I don’t know if @unfa takes requests for videos at this point in time. I think he has the first few tutorials planned out, but he may respond here.

Meanwhile you may want to to look at some of the Harrison/Mixbus tutorials for a comping workflow: e.g. https://www.youtube.com/watch?v=iLmHPtUiU5Y - the editor in Ardour and Mixbus is the same and most of their tutorials also apply to Ardour5.


(Saam R Sany) #9

I like that unfa didn’t even make a tutorial video and yet I learned that I can change the tempo and meter throughout a project… after using this for 3 years facepalm.


(Ton) #10

That is really cool! I think having some professional grade videos will help to increase the userbase and will put more attention to the project in general!


(cooltehno) #11

May be there’s some sense to make a detailed video about the MIDI editing lack (troubles with: neighboring notes, notes near boundaries of regions, copying and dragging automation points etc/). I think many people may receive the wrong expectations watching so good presentation at the beginning and find unknown troubles with MIDI editing and automation after. To be honest - is not to be bad. Such step will not intimidate the people, but will get the respect (in my opinion). Also (again in my opinion) such unusual presentation of the weak sides will be diametrically opposite to the stupid spam style like everybody hates in advertising videos.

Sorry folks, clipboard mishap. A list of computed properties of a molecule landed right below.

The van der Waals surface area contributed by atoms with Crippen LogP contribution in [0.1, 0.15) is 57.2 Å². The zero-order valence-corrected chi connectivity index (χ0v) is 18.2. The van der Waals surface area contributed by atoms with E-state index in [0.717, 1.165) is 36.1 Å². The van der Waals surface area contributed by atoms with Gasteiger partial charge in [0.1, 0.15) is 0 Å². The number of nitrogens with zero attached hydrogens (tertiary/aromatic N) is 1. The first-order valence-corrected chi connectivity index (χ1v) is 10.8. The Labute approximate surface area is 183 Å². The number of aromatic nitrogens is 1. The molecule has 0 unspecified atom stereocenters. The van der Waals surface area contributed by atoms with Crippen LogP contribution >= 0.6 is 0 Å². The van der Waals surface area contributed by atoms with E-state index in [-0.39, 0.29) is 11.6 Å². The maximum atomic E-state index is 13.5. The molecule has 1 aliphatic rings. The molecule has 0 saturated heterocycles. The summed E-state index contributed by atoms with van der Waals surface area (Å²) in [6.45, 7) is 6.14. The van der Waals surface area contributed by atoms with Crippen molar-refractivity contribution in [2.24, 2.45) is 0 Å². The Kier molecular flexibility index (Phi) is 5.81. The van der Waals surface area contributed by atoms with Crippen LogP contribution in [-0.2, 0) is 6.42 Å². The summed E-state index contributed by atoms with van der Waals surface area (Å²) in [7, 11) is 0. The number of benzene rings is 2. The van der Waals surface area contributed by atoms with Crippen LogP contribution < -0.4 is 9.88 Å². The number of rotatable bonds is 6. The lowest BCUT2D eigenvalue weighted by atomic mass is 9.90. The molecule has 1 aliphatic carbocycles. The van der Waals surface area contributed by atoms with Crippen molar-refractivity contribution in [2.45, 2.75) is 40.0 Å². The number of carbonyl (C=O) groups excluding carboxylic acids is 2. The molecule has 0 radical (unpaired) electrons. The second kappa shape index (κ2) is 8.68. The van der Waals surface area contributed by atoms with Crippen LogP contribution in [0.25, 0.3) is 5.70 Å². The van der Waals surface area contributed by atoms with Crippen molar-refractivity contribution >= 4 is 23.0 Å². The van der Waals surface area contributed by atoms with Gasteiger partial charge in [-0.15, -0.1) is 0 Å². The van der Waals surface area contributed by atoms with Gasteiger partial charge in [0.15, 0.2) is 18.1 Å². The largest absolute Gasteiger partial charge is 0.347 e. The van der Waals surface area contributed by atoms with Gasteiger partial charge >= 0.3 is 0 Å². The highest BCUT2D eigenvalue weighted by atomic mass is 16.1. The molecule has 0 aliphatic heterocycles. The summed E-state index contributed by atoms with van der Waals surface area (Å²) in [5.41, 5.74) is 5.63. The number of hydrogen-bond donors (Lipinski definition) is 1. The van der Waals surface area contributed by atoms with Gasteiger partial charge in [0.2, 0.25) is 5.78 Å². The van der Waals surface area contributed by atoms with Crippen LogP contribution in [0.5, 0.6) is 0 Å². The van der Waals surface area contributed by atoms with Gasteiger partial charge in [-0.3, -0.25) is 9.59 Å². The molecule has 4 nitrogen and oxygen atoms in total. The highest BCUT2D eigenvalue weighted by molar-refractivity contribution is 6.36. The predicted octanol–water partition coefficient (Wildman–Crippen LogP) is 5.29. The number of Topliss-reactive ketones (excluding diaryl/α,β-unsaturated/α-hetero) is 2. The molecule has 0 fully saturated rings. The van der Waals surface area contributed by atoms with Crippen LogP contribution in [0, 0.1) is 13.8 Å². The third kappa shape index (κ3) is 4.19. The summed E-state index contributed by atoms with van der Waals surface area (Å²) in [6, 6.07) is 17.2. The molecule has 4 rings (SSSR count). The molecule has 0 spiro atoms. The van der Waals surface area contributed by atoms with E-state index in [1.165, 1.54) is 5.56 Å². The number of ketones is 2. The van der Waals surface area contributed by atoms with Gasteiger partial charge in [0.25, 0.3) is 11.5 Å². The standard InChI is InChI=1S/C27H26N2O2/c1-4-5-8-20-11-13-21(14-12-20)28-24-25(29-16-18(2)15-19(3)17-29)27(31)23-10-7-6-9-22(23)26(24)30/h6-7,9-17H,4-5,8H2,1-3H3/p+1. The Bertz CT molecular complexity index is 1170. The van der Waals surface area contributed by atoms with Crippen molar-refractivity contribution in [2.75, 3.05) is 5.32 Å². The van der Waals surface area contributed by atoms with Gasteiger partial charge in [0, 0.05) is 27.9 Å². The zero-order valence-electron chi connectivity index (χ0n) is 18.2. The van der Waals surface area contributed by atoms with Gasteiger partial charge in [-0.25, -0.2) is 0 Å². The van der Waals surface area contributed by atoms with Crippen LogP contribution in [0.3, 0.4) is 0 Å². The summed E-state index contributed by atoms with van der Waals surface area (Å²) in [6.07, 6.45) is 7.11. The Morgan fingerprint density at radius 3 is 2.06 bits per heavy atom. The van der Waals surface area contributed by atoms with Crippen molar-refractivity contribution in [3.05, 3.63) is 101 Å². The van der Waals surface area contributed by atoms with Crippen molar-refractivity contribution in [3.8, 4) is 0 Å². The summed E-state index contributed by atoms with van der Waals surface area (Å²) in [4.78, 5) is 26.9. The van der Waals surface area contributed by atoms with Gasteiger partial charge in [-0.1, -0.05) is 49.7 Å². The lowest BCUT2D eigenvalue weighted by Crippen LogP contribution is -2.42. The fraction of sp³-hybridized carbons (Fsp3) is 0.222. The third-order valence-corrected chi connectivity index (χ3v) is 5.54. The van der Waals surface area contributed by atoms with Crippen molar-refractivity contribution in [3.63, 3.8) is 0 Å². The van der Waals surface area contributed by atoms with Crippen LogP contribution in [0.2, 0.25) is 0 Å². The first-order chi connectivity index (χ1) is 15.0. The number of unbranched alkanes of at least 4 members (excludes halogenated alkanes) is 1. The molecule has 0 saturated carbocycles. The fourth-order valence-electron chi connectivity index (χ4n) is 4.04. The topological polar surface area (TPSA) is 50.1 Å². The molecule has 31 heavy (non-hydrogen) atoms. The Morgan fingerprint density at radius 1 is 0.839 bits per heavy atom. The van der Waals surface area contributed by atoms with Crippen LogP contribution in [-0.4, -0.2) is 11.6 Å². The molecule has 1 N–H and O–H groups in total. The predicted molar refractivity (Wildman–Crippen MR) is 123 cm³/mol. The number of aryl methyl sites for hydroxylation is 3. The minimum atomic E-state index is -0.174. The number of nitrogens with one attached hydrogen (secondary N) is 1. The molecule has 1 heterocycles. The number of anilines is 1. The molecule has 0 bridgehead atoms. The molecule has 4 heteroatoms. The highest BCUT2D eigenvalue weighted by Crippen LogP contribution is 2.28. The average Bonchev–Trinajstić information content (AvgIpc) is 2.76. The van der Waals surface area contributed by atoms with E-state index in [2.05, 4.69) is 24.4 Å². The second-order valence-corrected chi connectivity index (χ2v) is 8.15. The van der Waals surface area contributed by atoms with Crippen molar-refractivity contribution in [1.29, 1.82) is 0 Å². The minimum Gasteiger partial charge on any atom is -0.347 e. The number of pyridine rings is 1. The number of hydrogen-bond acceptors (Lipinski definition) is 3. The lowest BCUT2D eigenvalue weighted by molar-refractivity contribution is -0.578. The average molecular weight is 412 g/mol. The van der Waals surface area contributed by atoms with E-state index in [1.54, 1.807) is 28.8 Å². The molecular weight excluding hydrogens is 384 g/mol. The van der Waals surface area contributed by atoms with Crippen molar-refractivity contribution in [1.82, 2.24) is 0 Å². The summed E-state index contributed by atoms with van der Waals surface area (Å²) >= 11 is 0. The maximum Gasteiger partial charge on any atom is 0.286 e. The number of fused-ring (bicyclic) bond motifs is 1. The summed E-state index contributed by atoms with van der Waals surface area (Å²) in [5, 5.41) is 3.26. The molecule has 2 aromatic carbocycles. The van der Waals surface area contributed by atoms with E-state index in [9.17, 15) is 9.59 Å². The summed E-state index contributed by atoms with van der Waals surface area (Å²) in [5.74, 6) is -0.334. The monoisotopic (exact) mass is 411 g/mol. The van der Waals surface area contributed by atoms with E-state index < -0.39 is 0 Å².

(cooltehno) #12

For example, I’ve answered recently about some MIDI possibilities and warned a man about some bug and made a link to the bug-tracker. I think it’s the better way, than to answer like there’re no problems:


(cooltehno) #13

BUT :slight_smile: Ardour - is goood!!///


(Robin Gareus) #14

Probably not, since this is likely going to change. The Internet is already overflowing with outdated information.

IMHO it think makes more sense to focus on documenting workflow that works reliably and is not likely to change anytime soon.
I expect Ardour might catch up with MIDI, sooner than you can produce those videos :slight_smile:


PS. As for the Ardour’s MIDI works and related bugs, bug reports and discussion on the bug-tracker is a lot more valuable. A proper Video takes too much time to produce and also to watch. I can’t speak for other developers but I don’t usually watch any bug videos at all. In most cases a step by step recipe is more helpful.


(cooltehno) #15

Ok! :slight_smile: Let’s the bugs live in the underground! May be you’re right, x42!

I’d just like to shear my experience and think like an usual user (an example of an usual user).

Just the words “Fully featured DAW!” at the beginning of the video - makes personally me (don’t know about others) expecting MIDI editing like in Cubase SL at least (but even today Ardour has no such polished stable working today with midi editing like Cubase had in about 2009 year). If I didn’t know the Ardour’s limitations - I could have such expectations.